Changes to the Takeover Code are expected to further boost Guernsey's credentials as a centre of excellence for listing on the Alternative Investment Market (AIM) of the London Stock Exchange (LSE).
There are already more Guernsey companies listed on the LSE than any other jurisdiction (ex-UK), including 37 AIM-listed structures and now a leading lawyer from Carey Olsen believes clients with entities domiciled elsewhere may consider migrating them to the Channel Islands.
The Takeover Code establishes rules applying to takeovers and is principally designed to ensure fair and equal treatment of shareholders in relation to takeovers.
The Takeover Panel's amendments to the Code, which come into effect on 30 September 2013, will make all companies listed on AIM, and which are incorporated in Guernsey, Jersey, UK and Isle of Man, subject to the Code. Currently, only companies which are treated by the Takeover Panel as being centrally managed and controlled in Guernsey, Jersey, UK or Isle of Man are subject to the Code.
As a result of these changes, it will no longer be necessary to satisfy such residency test for the Code to apply. This is expected to be welcomed by those companies which are managed and controlled elsewhere such as the large number of Chinese, Asian and other international groups which are listed on AIM.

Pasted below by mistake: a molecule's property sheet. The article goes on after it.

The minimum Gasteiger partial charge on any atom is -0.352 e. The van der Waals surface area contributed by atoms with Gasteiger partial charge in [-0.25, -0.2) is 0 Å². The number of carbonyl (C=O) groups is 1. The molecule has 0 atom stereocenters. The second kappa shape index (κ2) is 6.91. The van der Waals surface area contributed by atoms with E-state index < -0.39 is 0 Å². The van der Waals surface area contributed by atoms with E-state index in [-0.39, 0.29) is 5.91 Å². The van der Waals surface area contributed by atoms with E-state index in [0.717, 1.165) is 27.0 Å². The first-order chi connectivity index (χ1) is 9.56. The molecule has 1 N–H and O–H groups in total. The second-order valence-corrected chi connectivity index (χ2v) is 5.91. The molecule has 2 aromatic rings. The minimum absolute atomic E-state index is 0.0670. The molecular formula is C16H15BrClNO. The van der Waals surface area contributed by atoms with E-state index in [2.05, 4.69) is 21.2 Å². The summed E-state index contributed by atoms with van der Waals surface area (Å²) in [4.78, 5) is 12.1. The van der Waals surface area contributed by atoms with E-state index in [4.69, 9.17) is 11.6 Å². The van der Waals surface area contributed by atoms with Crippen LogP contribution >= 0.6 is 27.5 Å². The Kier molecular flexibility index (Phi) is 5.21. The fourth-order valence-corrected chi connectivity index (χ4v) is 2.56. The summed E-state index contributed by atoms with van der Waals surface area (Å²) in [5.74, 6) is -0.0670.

Carey Olsen corporate partner, Mike Jeffrey, said: "In our experience, AIM-listed companies wish to be subject to the Takeover Code and have, until now, been forced to rely on provisions within their constitutional documents which replicated the Code if they are managed and controlled in places such as China and the Far East. However, in practice, these provisions could not fully replicate the position under the Code, not least because the Takeover Panel did not have jurisdiction to oversee takeovers.
"These companies should now consider removing such provisions from their documents particularly if there is any inconsistency with the provisions of the Code. Also, companies which are incorporated in jurisdictions other than Guernsey, Jersey, UK and Isle of Man should consider whether they wish to migrate to such jurisdictions to take advantage of Code application.
"Already known for sophisticated corporate laws, electronic trading and communication enabling provisions and tax neutrality, these changes to the Code enhance Guernsey and Jersey's reputation internationally for groups seeking to list their shares," said Mr Jeffrey.
The Takeover Code will continue to not apply to open-ended investment companies.
For more information about Guernsey's finance industry please visit www.guernseyfinance.com.
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